Is there such thing as a perfect family picture?
All photos by Amy Straka Photography
There aren’t many problems as a parent of the 6 and under crowd that cannot be remedied with ice cream. I use it as a carrot at the end of the stick during doctor’s visits with shots or finger pricks. I offer it as a pick-me-up when other kids were mean on the playground.
So when (all four of) my kids started acting up during our family pictures, I invoked the power of ice cream.
“Okay guys, just a few smiles and we can be off to get our ice cream.”
|Is that smell what I think it is?|
The reply was even more crying, whining, complaining, goofing off and running away from the spot where I was desperately trying to get them all to pose. I started to panic. Ice cream was my secret, back-pocket weapon. If it wasn’t working two minutes into our photo session, there wasn’t much hope for the rest of it. Perhaps I had overused the reward and they had become immune.
My husband and the photographer chimed in, echoing my pleas but to no avail. I started to feel my chest tighten as I put on my best fake smile. Would we get our perfect family picture?
You see, family picture day is like a holiday to me. We only do it officially once each year when my friend and favorite photographer is vacationing close enough to come over and snap the shots. Accordingly, I plan for it well in advance, down to every last location and piece of apparel detail.
|Just one quick smile… it’s not so bad, baby.|
I have a lot riding on picture day. The shots we take serve as our Christmas card greetings, and show up in my blog posts throughout the year, and go into frames for grandparents as Christmas, birthday and Memorial Day gifts, and make up my Facebook albums that long-lost high school and college friends peruse when we connect for the first time, and hang all over my home as a reminder that despite my family’s bed-head, dirty faces and hands, too-baggy T-shirts or here-comes-the-flood pants, and weekend PJ wearing until the afternoons, we clean up real pretty.
Picture day can also be compared to a holiday because it stresses me out. I’m not much for appearances when it comes to everyday activities. I like the kids to be clean and weather-appropriate when they get dressed to leave the house but other than that, pretty much anything goes. Most days I probably wouldn’t even put more than a diaper on my youngest if we didn’t have errands to run or an opportunity for a Facebook picture that needs clothing so that it doesn’t look like I just let her run around in a diaper most days, all day (which I do). Picture day is different though. It isn’t an “everyday” thing; so it has to be special.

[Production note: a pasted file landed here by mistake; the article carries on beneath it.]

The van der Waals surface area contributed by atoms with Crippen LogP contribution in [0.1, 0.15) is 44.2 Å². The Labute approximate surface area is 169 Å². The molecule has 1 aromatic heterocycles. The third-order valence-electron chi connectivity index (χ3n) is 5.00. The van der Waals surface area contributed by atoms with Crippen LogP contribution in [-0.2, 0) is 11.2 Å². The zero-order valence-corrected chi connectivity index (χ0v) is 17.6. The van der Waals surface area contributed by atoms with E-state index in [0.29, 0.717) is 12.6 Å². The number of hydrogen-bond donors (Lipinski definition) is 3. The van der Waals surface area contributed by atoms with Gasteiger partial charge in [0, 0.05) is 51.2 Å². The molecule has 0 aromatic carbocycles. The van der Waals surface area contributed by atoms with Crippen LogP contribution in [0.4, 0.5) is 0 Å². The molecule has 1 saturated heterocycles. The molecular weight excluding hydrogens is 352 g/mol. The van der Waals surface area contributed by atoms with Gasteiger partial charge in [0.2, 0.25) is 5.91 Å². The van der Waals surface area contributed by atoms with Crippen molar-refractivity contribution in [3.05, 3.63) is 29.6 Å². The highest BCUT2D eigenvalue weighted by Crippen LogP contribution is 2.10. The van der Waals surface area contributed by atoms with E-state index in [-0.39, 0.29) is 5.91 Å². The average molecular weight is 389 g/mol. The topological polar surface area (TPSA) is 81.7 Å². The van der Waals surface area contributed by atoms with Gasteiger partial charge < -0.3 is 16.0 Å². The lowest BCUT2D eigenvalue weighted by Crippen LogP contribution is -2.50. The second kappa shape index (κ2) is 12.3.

So when my special children started acting like spawns of Swiper the Fox, I felt my entire internal holiday spirit starting to dwindle. If one kid was in place and happy, the other three were running opposite directions or crying about minor scratches that occurred days earlier.
My 18-month-old daughter saw nothing but open grassy spaces to run. We tried positioning her to run directly at the photographer but she turned sharply and went the other direction. What is it with kids and wild animals? Why are they so unpredictable? All I wanted was a perfect family picture – is that too much to ask?
We tried a few different locations on grassy land before making our move down to the beach where I was hoping for our best shots yet. You know the ones I mean? Where the entire family sits happily on a sand dune in all white, wind blowing their hair back away from their faces as their perfectness is captured for all eternity in a single shot? Or the ones where the family stands just at the water’s edge, holding each others’ hands as if they have nothing else in the world to cling to but each other, as the sun sets into the sea behind them? There was no sitting on dunes or clinging-to-dear-life hand holding for us though. Just four kids with four different agendas, half of which were sobbing. After several minutes of attempts, my husband looked at me and said, “I can’t do this anymore. Let’s just stop.”
But…. but…. ice cream!!